• St. Brigid’s Church received $5,000 to support the Casa Mary Johanna afterschool program.

• The Safe Center Long Island received $7,500 to provide domestic violence and sexual assault outreach and services.

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Elizabeth Johnson is former editor of Manhasset Press and Manhasset Press Magazine. Growing up in nearby Garden City and attending New York University, she is well-versed in the locale and knowledgeable about the beat she covers. Her community involvement is extensive and includes the Manhasset SCA, Kiwanis International, Manhasset Chamber of Commerce, St. Mary’s Church, and various civic and local charitable organizations. Curious by nature, her travels, community service, love of the arts as well as local sports give her the inside view to unique content. During her time at Anton, she has received several awards from the New York Press Association and the Press Club of LI, including the coveted "Best Community Newspaper" several years in a row.

4 COMMENTS

  1. My father and I used to ride horses at Lakevile Stable located on the service rode between Community Drive and Lakevile road. We used to cross Community Drive and wander for hours on horseback on Whitney Estates. Through big open fields as well as wooded areas. We used to pick the largest and greenest apples from one of the orchards. I recall that there was also a radio station in the middle of one of the fields. Nearly 55 years later,I have come to realize that these are the best memories of my life. I now live in Milwaukee and continue in the Equestrian Sports.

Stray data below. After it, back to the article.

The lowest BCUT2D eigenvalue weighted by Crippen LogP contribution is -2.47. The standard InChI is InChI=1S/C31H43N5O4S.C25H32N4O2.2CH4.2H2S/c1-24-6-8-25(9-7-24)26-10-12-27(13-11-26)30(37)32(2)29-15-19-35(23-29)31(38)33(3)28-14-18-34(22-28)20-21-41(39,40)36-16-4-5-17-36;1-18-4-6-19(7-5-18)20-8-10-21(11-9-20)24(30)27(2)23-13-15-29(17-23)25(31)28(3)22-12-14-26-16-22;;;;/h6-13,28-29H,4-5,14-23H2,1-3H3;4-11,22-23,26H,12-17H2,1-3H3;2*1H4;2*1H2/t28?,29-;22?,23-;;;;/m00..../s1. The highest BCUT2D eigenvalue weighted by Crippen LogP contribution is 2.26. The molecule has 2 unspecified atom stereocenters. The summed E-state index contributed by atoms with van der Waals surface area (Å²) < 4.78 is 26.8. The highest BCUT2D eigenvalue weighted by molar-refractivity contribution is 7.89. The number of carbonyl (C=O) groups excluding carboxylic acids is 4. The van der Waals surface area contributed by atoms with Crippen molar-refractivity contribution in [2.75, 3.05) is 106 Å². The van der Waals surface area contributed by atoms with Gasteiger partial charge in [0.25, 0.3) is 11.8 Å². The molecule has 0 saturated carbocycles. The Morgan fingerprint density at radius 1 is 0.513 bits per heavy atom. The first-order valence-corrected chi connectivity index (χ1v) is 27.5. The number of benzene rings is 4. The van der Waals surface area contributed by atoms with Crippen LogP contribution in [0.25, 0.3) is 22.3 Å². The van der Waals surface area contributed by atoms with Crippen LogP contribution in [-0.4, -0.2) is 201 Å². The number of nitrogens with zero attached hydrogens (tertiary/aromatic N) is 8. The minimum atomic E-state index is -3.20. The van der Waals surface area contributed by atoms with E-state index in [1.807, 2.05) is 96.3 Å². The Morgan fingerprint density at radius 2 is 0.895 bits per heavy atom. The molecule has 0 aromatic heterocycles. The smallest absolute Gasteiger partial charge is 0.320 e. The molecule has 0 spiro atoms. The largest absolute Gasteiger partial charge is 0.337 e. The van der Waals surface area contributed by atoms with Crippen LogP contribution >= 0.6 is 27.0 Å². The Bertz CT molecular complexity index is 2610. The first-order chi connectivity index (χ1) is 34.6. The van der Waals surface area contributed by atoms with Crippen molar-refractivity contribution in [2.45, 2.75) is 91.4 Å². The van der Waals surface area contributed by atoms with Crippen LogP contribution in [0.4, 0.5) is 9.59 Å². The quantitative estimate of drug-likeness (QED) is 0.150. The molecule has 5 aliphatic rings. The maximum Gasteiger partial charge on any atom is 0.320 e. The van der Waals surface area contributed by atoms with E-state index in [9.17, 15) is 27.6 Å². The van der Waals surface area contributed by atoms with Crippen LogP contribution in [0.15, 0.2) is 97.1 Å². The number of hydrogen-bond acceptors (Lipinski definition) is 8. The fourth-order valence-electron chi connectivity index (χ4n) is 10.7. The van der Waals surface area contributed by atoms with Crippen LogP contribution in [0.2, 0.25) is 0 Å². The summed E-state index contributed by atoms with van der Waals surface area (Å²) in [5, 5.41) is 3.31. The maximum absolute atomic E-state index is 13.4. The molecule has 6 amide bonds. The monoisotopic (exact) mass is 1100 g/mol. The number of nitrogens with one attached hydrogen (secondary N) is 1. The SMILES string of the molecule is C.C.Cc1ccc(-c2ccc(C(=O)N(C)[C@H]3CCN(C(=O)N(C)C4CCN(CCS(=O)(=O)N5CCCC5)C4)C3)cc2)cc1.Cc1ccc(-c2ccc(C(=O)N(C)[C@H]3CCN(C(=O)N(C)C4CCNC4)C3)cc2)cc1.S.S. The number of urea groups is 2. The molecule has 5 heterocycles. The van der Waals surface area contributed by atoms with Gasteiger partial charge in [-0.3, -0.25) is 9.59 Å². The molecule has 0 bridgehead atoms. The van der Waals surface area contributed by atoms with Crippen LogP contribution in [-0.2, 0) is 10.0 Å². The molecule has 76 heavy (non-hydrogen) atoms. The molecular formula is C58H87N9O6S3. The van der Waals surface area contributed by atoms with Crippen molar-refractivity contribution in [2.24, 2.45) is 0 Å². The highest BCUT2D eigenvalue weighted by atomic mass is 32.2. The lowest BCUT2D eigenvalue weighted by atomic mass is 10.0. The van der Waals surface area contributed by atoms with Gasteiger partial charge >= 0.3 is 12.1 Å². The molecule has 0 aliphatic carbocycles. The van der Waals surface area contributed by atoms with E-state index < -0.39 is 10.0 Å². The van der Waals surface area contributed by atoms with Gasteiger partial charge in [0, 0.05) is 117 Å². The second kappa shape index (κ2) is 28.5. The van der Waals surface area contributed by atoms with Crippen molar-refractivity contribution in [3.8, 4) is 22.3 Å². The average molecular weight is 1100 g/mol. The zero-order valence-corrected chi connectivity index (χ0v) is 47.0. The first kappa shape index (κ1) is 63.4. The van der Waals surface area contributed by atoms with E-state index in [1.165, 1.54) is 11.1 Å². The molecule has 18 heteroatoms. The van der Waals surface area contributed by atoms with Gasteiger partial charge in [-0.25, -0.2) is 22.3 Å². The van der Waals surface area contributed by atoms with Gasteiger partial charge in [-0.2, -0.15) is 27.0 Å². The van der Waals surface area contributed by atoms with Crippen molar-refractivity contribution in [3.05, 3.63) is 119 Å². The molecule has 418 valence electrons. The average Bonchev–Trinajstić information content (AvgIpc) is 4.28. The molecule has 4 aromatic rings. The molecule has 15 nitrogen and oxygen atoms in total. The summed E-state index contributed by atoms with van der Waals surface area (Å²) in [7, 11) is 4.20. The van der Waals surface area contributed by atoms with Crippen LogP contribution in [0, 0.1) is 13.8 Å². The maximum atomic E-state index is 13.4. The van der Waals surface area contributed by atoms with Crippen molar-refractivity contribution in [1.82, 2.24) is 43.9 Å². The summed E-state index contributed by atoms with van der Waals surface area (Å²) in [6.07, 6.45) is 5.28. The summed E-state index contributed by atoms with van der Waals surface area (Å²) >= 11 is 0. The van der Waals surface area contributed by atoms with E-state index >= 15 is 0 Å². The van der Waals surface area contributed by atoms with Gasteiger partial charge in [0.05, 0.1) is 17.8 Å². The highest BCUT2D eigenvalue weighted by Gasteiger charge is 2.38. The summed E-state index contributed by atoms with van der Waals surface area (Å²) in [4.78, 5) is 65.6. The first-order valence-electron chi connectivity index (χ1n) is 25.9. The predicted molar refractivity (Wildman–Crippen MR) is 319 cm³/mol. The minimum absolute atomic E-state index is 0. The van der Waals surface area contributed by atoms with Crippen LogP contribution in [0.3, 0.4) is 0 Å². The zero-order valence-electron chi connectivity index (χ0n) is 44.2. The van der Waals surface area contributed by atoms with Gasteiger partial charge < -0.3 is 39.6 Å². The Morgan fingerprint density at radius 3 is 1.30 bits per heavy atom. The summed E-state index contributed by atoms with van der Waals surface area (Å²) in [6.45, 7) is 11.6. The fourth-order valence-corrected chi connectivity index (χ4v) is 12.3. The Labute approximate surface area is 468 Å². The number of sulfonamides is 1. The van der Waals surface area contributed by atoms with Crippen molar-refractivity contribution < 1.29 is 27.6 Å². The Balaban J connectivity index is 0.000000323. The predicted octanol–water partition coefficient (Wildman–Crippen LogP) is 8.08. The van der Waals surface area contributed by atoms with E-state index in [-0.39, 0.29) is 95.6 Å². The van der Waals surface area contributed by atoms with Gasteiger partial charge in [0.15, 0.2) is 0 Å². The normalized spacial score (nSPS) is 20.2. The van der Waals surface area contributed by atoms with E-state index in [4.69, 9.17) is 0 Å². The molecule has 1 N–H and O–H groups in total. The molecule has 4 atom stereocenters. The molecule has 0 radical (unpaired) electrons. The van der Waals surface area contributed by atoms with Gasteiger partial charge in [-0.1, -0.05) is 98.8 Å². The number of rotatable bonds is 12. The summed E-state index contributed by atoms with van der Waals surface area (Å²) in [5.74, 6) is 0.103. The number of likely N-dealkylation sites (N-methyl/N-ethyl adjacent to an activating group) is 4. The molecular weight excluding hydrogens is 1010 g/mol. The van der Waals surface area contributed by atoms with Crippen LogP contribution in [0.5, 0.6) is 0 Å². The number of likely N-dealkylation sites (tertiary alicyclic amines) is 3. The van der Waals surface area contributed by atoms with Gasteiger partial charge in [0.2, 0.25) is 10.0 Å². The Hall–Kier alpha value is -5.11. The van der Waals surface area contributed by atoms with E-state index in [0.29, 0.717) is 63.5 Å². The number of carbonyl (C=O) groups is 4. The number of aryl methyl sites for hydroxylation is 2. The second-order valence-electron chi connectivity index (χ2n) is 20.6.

2. You would be shocked to know that the real owners of the Greentree Estate are John Hay Whitney’s Biological Twin Daughters. They were born in 1963 and in John Hay Whitney’s final will dated 1977 (His third and final) He began by saying….If I live beyond December 31, 1981…..This was not an arbitrary date, this was based on his final wishes to leave his Residuary Estate to the two daughters of his issue when they reached the Age of Majority. It was almost eerie that he was able to hang on to life after a long illness to ensure his only Biological Children would be the rightful owners of the Whitney Family Estate. The children were kept hidden and uninformed of their inheritance. There is not one property Jock owned that is in the hands of it’s rightful owners!!! Shame on society

  3. I grew up on .Shelter Rock .Road before the long Island Expressway was built..i had sn office in .Great Neck practicing accounting. . During the winter of 1973 /1974, i signed a contract to purchase a parcel of land from the James Family that lived adjacent to the Estate. We made application to the town and one winter saturday morning were called to the Hospital to meet with the board. They were assembled on an icy winter morning. We were told Mr Whitney found fault eith the board for not having the vision to purchase the parcel for future expansion. We were convinced to turn over our contract in exchange for a credit for contribution to the hospital. We did and had our namd on the first EEG room for testing. I returned this week to have my son tested in the new eeg center which is now 8 rooms for testing for epildpsy and strokes. I was very proud snd pleased to see what had happened with the hospital and how much it has grown since that winter day in the early 1970’s.

    • I do not live near the hospital and had to dtay in a small hospital in Great Neck. I believe the hospital needs an upscale hotel near the hospital on Community Drive. It would be wonderful if the foundation could make some land available for a Belaire Hotel similar to near UCLA Medical Center. The Belaire is one of the finest hotel in the USA. It has swans swimmming by the entrance and suites for permanent residents and regular suites for guests like staying for the hospital. Iwould be glad to help and would bring in Don Monte to assist in this endeavor.